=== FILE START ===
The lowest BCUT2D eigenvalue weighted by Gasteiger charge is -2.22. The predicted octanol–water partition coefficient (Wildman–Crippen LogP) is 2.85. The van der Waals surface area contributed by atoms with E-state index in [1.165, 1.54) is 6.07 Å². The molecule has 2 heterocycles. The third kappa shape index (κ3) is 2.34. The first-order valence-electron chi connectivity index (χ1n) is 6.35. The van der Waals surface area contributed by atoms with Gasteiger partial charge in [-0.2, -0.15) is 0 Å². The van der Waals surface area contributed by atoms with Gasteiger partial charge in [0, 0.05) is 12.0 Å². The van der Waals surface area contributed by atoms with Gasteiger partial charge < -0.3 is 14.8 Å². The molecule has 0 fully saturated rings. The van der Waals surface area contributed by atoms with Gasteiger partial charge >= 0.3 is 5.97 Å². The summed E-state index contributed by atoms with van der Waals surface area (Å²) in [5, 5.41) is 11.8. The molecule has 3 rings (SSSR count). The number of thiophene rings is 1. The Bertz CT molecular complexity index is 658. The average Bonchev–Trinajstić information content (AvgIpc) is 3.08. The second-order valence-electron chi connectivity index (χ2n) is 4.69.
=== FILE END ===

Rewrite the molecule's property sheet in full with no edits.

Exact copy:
The lowest BCUT2D eigenvalue weighted by Gasteiger charge is -2.22. The predicted octanol–water partition coefficient (Wildman–Crippen LogP) is 2.85. The van der Waals surface area contributed by atoms with E-state index in [1.165, 1.54) is 6.07 Å². The molecule has 2 heterocycles. The third kappa shape index (κ3) is 2.34. The first-order valence-electron chi connectivity index (χ1n) is 6.35. The van der Waals surface area contributed by atoms with Gasteiger partial charge in [-0.2, -0.15) is 0 Å². The van der Waals surface area contributed by atoms with Gasteiger partial charge in [0, 0.05) is 12.0 Å². The van der Waals surface area contributed by atoms with Gasteiger partial charge < -0.3 is 14.8 Å². The molecule has 0 fully saturated rings. The van der Waals surface area contributed by atoms with Gasteiger partial charge >= 0.3 is 5.97 Å². The summed E-state index contributed by atoms with van der Waals surface area (Å²) in [5, 5.41) is 11.8. The molecule has 3 rings (SSSR count). The number of thiophene rings is 1. The Bertz CT molecular complexity index is 658. The average Bonchev–Trinajstić information content (AvgIpc) is 3.08. The second-order valence-electron chi connectivity index (χ2n) is 4.69.